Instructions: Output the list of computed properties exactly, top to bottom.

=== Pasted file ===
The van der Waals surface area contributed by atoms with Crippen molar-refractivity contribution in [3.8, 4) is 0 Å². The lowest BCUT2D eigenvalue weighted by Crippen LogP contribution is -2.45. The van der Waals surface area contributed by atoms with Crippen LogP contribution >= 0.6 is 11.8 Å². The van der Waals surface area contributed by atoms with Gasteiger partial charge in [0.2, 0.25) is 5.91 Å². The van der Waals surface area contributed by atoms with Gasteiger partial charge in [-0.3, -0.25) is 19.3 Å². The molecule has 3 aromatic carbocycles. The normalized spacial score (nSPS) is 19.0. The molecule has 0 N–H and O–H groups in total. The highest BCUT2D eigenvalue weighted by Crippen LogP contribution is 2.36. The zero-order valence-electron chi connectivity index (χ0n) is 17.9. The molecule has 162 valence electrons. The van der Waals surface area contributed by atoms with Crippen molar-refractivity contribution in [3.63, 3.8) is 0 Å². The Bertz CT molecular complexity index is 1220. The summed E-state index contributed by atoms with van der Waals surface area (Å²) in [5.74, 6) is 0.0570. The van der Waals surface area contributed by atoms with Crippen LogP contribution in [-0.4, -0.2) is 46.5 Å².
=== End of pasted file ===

The van der Waals surface area contributed by atoms with Crippen molar-refractivity contribution in [3.8, 4) is 0 Å². The lowest BCUT2D eigenvalue weighted by Crippen LogP contribution is -2.45. The van der Waals surface area contributed by atoms with Crippen LogP contribution >= 0.6 is 11.8 Å². The van der Waals surface area contributed by atoms with Gasteiger partial charge in [0.2, 0.25) is 5.91 Å². The van der Waals surface area contributed by atoms with Gasteiger partial charge in [-0.3, -0.25) is 19.3 Å². The molecule has 3 aromatic carbocycles. The normalized spacial score (nSPS) is 19.0. The molecule has 0 N–H and O–H groups in total. The highest BCUT2D eigenvalue weighted by Crippen LogP contribution is 2.36. The zero-order valence-electron chi connectivity index (χ0n) is 17.9. The molecule has 162 valence electrons. The van der Waals surface area contributed by atoms with Crippen molar-refractivity contribution in [3.63, 3.8) is 0 Å². The Bertz CT molecular complexity index is 1220. The summed E-state index contributed by atoms with van der Waals surface area (Å²) in [5.74, 6) is 0.0570. The van der Waals surface area contributed by atoms with Crippen LogP contribution in [-0.4, -0.2) is 46.5 Å².